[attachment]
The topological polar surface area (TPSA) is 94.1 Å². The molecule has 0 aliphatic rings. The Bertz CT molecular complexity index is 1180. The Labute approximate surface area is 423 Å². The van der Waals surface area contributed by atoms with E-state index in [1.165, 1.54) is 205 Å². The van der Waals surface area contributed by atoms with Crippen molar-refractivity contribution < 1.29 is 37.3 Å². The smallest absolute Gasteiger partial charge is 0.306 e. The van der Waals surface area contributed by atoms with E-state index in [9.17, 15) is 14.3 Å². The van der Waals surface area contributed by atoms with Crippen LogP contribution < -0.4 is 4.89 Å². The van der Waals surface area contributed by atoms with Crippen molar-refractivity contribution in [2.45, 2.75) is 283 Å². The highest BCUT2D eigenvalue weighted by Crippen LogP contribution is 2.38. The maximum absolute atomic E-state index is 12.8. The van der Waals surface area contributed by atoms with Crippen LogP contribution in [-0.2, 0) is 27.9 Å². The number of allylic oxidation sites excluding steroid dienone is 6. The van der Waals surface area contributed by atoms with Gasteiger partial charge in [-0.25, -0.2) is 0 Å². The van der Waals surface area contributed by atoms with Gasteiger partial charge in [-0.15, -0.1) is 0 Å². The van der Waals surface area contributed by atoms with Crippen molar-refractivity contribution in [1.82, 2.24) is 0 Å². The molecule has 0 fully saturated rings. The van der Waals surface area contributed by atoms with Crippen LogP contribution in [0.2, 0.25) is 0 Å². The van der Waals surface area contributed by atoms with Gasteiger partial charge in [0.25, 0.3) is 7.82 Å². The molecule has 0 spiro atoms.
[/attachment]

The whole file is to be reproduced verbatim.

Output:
The topological polar surface area (TPSA) is 94.1 Å². The molecule has 0 aliphatic rings. The Bertz CT molecular complexity index is 1180. The Labute approximate surface area is 423 Å². The van der Waals surface area contributed by atoms with E-state index in [1.165, 1.54) is 205 Å². The van der Waals surface area contributed by atoms with Crippen molar-refractivity contribution < 1.29 is 37.3 Å². The smallest absolute Gasteiger partial charge is 0.306 e. The van der Waals surface area contributed by atoms with E-state index in [9.17, 15) is 14.3 Å². The van der Waals surface area contributed by atoms with Crippen LogP contribution < -0.4 is 4.89 Å². The van der Waals surface area contributed by atoms with Crippen molar-refractivity contribution in [2.45, 2.75) is 283 Å². The highest BCUT2D eigenvalue weighted by Crippen LogP contribution is 2.38. The maximum absolute atomic E-state index is 12.8. The van der Waals surface area contributed by atoms with Crippen LogP contribution in [-0.2, 0) is 27.9 Å². The number of allylic oxidation sites excluding steroid dienone is 6. The van der Waals surface area contributed by atoms with Gasteiger partial charge in [-0.25, -0.2) is 0 Å². The van der Waals surface area contributed by atoms with Gasteiger partial charge in [-0.15, -0.1) is 0 Å². The van der Waals surface area contributed by atoms with Crippen molar-refractivity contribution in [1.82, 2.24) is 0 Å². The molecule has 0 fully saturated rings. The van der Waals surface area contributed by atoms with Crippen LogP contribution in [0.2, 0.25) is 0 Å². The van der Waals surface area contributed by atoms with Gasteiger partial charge in [0.25, 0.3) is 7.82 Å². The molecule has 0 spiro atoms.